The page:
10 Fun Facts About The American Flag You Probably Didn’t Know
Do You Know These Fun Facts About The American Flag?
You probably DO know the flag of the United States of America is one of the world’s most recognized symbols. It’s also one of the most beautifully designed. From a brand perspective, it has outlasted any other American design.
Our flag was first adopted in 1777, and it has a long history of fun and quirky facts. To celebrate the 4th and our love of all things American, we’re sharing some fun facts about The American Flag, and just a few of the many ways the design has been used. Technically, none of these designs are legal, but they sure are fun.
1. Its Proper Name
The correct way to refer to the flag is ‘Flag of the United States of America.’ Any other name is a nickname, including ‘The American Flag”.
2. Popular Nicknames for Our Flag
Our national flag has been around for 238 years. In that time it’s managed to pick up a few different monikers.
- The Star Spangled Banner
- Stars and Stripes
- The American Flag
- Old Glory
- Red, White and Blue
3. 13 Stripes and 50 Stars
Our national flag has 13 stripes and 50 stars. In 1818, Congress established rules around how many stars and stripes should appear on the flag.
There should always be 13 stripes. These stripes represent the original 13 British colonies that declared independence from Great Britain in 1776. The number of stars should always represent the number of states. There are currently 50 states, hence the 50 stars. Wonder how they will be rearranged if we annex another state?
4. This Version is the 27th
The current flag is the 27th version of our national flag. The flag has changed over the years to reflect the number of states that make up the whole of the United States.
With the exception of one version of the flag that had 15 stripes, the flag has always had 13 stripes. I guess they realized if they kept adding stripes, it just wouldn’t work. Early example of graphic design at work.
5. Standardized Rules
In a bid to standardize the flag (some states rearranged the stars out of the grid format), President Taft introduced regulated proportions and standardization rules. One of these rules was that the stars must be positioned with a single point facing upward. Makes sense if you think about what would happen if they weren’t.
6. There are Official Colors
There are also some rules around the colors of the flag. This is a great early example of brand standards. The colors are very specific shades. The three colors are:
2. Old Glory Red
3. Old Glory Blue (hence the nickname Old Glory).
7. It’s The First Flag To Last More Than 50 Years
The flag was last updated in 1959 when Hawaii joined the United States. The current version of the flag is the longest running version of the flag. It came into official use in 1960 and is the first flag design to have lasted more than 50 years.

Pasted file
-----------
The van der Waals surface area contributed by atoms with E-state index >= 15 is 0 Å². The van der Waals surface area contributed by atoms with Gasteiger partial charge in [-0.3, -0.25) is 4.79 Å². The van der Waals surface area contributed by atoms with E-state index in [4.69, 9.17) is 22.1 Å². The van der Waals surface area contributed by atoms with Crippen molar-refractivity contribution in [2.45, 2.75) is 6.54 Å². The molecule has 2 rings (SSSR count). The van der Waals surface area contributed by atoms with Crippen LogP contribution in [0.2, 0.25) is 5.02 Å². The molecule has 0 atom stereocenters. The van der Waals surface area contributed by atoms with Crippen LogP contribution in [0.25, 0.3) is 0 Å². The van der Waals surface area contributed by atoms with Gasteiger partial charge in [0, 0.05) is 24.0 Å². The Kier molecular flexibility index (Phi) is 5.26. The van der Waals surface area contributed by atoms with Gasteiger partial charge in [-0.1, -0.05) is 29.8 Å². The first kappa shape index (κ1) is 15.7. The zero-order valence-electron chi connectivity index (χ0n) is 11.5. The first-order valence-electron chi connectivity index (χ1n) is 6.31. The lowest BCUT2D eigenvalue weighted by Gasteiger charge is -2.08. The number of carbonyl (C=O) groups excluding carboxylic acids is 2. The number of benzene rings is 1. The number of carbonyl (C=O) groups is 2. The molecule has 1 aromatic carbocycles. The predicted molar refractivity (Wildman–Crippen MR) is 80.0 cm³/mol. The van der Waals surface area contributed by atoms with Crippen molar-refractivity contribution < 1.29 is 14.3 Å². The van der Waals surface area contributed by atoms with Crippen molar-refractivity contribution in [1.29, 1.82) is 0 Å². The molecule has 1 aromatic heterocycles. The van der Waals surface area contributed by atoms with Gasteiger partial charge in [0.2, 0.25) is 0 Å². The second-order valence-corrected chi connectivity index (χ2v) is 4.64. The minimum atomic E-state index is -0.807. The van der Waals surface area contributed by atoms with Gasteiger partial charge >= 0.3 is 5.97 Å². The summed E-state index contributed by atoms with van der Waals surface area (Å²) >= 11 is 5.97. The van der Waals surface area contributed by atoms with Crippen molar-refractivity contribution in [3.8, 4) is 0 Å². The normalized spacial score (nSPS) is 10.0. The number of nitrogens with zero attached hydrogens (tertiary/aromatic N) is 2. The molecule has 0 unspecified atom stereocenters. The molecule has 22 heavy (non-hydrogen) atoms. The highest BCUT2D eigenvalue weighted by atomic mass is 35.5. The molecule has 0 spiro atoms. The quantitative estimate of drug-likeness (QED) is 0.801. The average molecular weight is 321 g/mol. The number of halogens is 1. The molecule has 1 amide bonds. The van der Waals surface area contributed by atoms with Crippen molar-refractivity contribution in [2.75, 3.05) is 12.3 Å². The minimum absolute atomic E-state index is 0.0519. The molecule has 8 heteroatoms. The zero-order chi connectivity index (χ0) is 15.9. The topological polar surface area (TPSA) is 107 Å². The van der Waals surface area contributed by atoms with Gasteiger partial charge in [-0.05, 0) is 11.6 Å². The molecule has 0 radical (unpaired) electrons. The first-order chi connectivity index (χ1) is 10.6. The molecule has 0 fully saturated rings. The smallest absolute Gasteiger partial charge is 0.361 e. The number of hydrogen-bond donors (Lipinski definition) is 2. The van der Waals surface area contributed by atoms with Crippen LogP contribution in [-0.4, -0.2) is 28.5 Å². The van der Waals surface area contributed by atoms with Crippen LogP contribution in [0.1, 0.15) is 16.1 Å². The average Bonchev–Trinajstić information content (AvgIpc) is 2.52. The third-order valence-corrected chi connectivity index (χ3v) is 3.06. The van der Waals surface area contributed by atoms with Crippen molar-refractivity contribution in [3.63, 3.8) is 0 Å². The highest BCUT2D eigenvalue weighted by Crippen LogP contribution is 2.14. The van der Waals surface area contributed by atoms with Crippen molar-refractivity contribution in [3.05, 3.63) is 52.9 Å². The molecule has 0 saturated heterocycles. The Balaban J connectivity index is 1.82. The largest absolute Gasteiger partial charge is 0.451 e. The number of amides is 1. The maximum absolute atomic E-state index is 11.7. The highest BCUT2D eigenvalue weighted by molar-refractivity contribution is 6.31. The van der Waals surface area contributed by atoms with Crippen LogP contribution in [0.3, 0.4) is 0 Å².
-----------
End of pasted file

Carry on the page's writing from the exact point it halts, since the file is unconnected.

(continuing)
8. The Proper Way To Display The Flag
The proper stationary vertical display of the flag is that the canton (the blue box of stars) should always be positioned in the upper left. Displaying the flag upside down is a no-no.
9. The Flag Code
There is also a flag code that governs treatment and use of the flag. Examples include:
- The flag should only be displayed near public buildings
- The flag should never be displayed upside down.
- The flag should never be drawn back or bunched up in any way.
- The flag should never be used as a covering for a ceiling.
- The flag should never be used for advertising and should not be embroidered, printed, or otherwise impressed on anything intended to be discarded after temporary use (for example, cushions, napkins, handkerchiefs).
10. Today’s Flag Was Designed By A High School Student
Can you believe, the current flag was designed by a high school student as part of a class project. When Alaska and Hawaii became the 49th and 50th states, the flag needed to be updated (the stars need to match the number of states after all).
As you can imagine, the president at the time (President Eisenhower) received thousands of design ideas for the new American flag. One of them was from 17-year-old Robert G. Heft, who was a student at Lancaster High in Ohio. He was one of three people to submit the version that was accepted and remains in use today. Believe it or not, Robert only got a B- on his project… We think he got an A+ at life!!
Technically, any use of the flag other than displaying it as banner is illegal. The story of the American Flag house in the image above is inspiring. The funnest fact of all about The American Flag is that it would create an awful lot of criminals, if not for the authorities turning a blind eye to enforcing it.
A very nice byproduct of our Freedom of Speech.
Happy 4th of July!
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